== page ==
Tag: My Life on the Road

Julianne Moore Talks Gloria Steinem’s ‘My Life on the Road’ Adaptation

Gloria Steinem is a powerhouse; the kind of person possessed by an innate desire to change the world for the better. She’s a writer, activist, feminist organizer, editor…and a laundry list of other things. She has founded or helped found organizations such as the Women’s Action Alliance, the National Women’s Political Caucus, the Women’s Media Center, Voters for Choice, Choice USA (now URGE) Ms. Foundation for Women, (which is basically the reason we have Take Your Daughter to Work Day), Equality Now, Donor Direct Action and Direct Impact Africa.  She also co-founded New York Magazine and Ms. Magazine, for which she still remains an editor.

 

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Basically, this women walks into a room and organizes ways in which to make that room better. If she were a citizen of Westeros, Missandei would quit her job as resident title announcer for Daenerys of House Targaryen in favor of Gloria of House Steinem. Reading her resume is equal parts exhausting and motivating—she’s been adorned with everything from writing accolades to the Presidential Medal of Freedom by Sir Obama—the highest civilian honor. My only fear in writing this article is that I fail to give Gloria Steinem the recognition she deserves; therefore, I will simply say: she’s achieved more than I could possibly mention here.

 

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In 2015, Steinem’s book  My Life on the Road became a New York Time Bestseller; it was praised by everyone, including Oprah. Below is a synopsis of the memoir from Steinem’s website:

When people ask me why I still have hope and energy after all these years, I always say: Because I travel. Taking to the road—by which I mean letting the road take you—changed who I thought I was. The road is messy in the way that real life is messy. It leads us out of denial and into reality, out of theory and into practice, out of caution and into action, out of statistics and into stories—in short, out of our heads and into our hearts.

Gloria Steinem had an itinerant childhood. When she was a young girl, her father would pack the family in the car every fall and drive across country searching for adventure and trying to make a living. The seeds were planted: Gloria realized that growing up didn’t have to mean settling down. And so began a lifetime of travel, of activism and leadership, of listening to people whose voices and ideas would inspire change and revolution.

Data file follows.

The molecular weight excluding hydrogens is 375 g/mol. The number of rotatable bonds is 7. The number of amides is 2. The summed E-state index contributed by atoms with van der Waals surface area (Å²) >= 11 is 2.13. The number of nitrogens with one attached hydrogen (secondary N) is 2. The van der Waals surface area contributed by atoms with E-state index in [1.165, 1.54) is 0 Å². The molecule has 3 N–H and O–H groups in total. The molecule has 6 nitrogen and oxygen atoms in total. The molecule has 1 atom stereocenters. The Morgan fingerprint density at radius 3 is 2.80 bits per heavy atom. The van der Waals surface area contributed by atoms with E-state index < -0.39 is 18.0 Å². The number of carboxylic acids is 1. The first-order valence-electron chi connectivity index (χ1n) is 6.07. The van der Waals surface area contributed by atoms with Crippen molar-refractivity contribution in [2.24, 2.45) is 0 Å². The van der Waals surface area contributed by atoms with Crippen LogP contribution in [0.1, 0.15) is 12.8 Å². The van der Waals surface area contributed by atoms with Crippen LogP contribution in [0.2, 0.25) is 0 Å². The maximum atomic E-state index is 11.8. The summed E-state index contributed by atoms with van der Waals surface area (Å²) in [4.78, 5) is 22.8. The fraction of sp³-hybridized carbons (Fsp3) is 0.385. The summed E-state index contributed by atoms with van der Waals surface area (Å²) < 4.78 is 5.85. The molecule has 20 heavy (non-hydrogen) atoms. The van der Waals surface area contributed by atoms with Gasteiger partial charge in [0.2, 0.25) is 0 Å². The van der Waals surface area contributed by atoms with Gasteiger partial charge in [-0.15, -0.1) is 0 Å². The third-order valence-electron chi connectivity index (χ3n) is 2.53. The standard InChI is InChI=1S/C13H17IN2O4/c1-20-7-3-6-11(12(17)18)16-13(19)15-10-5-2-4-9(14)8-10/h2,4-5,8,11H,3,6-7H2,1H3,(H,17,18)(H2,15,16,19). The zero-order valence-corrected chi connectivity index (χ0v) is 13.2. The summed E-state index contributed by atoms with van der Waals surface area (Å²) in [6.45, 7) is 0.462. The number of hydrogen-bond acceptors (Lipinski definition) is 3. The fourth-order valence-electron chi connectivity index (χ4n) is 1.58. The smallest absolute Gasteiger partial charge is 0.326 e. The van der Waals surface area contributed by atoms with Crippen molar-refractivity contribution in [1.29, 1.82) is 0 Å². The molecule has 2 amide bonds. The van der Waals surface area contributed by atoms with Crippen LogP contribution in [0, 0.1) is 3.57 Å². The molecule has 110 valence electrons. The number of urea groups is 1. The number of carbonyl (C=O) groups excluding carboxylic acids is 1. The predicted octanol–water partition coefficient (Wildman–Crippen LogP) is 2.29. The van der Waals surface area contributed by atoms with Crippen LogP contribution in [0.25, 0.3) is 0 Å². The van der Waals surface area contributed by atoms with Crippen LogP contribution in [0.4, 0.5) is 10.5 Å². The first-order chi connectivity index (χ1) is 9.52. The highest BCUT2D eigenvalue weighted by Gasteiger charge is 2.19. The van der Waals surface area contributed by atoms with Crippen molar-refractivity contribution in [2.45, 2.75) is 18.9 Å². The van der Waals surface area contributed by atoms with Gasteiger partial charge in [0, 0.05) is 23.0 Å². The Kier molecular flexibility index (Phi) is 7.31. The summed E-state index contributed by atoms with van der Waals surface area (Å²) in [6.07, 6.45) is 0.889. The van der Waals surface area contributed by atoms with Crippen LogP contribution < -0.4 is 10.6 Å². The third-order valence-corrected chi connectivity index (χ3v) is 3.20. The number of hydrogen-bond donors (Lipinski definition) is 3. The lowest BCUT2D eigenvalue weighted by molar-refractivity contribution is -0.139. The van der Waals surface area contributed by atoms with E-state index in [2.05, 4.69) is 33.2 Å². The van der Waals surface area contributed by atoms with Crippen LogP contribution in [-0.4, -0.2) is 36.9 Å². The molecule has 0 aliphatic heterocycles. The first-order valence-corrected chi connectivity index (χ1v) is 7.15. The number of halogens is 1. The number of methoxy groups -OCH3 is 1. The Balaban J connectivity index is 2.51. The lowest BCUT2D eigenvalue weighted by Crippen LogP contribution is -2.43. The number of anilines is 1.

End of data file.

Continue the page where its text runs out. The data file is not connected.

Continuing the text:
My Life on the Road is the moving, funny, and profound story of Gloria’s growth and also the growth of a revolutionary movement for equality—and the story of how surprising encounters on the road shaped both. From her first experience of social activism among women in India to her work as a journalist in the 1960s; from the whirlwind of political campaigns to the founding of Ms. magazine; from the historic 1977 National Women’s Conference to her travels through Indian Country—a lifetime spent on the road allowed Gloria to listen and connect deeply with people, to understand that context is everything, and to become part of a movement that would change the world.

In prose that is revealing and rich, Gloria reminds us that living in an open, observant, and “on the road” state of mind can make a difference in how we learn, what we do, and how we understand each other.”

 

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All of that being said, it should come as no surprise (hopefully) that the book has been adapted into a screenplay by Sarah Ruhl and stars Julianne Moore (another legend) as Gloria of House Steinem, Breaker of Chains. As a leader/pioneer/hero of modern feminism, Steinem is the refreshing type of hero we deserve to see on the silver screen. The film will be entitled The Glorias: A Life on the Road and is being directed by Julie Taymor of Frida fame. The story chronicles her life as a legend and will no doubt depict the impact she has had on so many lives.

In an interview with Page Six, Moore opened up about the project:

“Alicia Vikander plays one version of Gloria. Two girls, one nine, one twelve, play her younger. It explores her growing up days and her place in the women’s movement. Bette Midler has the role of Bella Abzug. Julie Taymor directs. The screenplay’s also by women.”

Filming of the biopic began in January of this year and a release date has yet to be announced.

 

 

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